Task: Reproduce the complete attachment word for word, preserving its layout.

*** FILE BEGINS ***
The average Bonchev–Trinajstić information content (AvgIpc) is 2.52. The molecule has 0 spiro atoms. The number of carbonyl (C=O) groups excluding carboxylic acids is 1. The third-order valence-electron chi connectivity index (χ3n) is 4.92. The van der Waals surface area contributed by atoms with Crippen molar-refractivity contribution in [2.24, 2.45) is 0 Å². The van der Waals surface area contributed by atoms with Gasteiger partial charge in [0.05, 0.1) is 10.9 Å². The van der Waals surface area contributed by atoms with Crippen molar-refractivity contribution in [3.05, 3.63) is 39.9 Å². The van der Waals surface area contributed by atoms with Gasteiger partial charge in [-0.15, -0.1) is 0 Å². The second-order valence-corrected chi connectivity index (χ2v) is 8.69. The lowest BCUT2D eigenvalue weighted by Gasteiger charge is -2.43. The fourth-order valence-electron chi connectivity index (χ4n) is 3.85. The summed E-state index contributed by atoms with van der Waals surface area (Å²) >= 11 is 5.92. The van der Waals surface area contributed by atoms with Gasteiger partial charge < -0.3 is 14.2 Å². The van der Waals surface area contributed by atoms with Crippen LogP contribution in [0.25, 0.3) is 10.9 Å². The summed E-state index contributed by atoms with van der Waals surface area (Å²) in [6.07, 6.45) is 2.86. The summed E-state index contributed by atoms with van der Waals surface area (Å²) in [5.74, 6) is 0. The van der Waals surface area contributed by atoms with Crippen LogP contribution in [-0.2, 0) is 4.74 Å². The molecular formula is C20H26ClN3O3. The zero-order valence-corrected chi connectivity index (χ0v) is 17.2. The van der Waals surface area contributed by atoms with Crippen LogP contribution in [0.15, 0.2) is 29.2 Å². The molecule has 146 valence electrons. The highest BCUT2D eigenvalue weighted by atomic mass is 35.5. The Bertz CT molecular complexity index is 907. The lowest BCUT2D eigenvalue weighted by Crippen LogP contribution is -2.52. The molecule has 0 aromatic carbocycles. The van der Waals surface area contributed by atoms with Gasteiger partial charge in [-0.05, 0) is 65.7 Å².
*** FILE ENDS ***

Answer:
The average Bonchev–Trinajstić information content (AvgIpc) is 2.52. The molecule has 0 spiro atoms. The number of carbonyl (C=O) groups excluding carboxylic acids is 1. The third-order valence-electron chi connectivity index (χ3n) is 4.92. The van der Waals surface area contributed by atoms with Crippen molar-refractivity contribution in [2.24, 2.45) is 0 Å². The van der Waals surface area contributed by atoms with Gasteiger partial charge in [0.05, 0.1) is 10.9 Å². The van der Waals surface area contributed by atoms with Crippen molar-refractivity contribution in [3.05, 3.63) is 39.9 Å². The van der Waals surface area contributed by atoms with Gasteiger partial charge in [-0.15, -0.1) is 0 Å². The second-order valence-corrected chi connectivity index (χ2v) is 8.69. The lowest BCUT2D eigenvalue weighted by Gasteiger charge is -2.43. The fourth-order valence-electron chi connectivity index (χ4n) is 3.85. The summed E-state index contributed by atoms with van der Waals surface area (Å²) >= 11 is 5.92. The van der Waals surface area contributed by atoms with Gasteiger partial charge < -0.3 is 14.2 Å². The van der Waals surface area contributed by atoms with Crippen LogP contribution in [0.25, 0.3) is 10.9 Å². The summed E-state index contributed by atoms with van der Waals surface area (Å²) in [6.07, 6.45) is 2.86. The summed E-state index contributed by atoms with van der Waals surface area (Å²) in [5.74, 6) is 0. The van der Waals surface area contributed by atoms with Crippen LogP contribution in [-0.2, 0) is 4.74 Å². The molecular formula is C20H26ClN3O3. The zero-order valence-corrected chi connectivity index (χ0v) is 17.2. The van der Waals surface area contributed by atoms with Crippen LogP contribution in [0.15, 0.2) is 29.2 Å². The molecule has 146 valence electrons. The highest BCUT2D eigenvalue weighted by atomic mass is 35.5. The Bertz CT molecular complexity index is 907. The lowest BCUT2D eigenvalue weighted by Crippen LogP contribution is -2.52. The molecule has 0 aromatic carbocycles. The van der Waals surface area contributed by atoms with Gasteiger partial charge in [-0.05, 0) is 65.7 Å².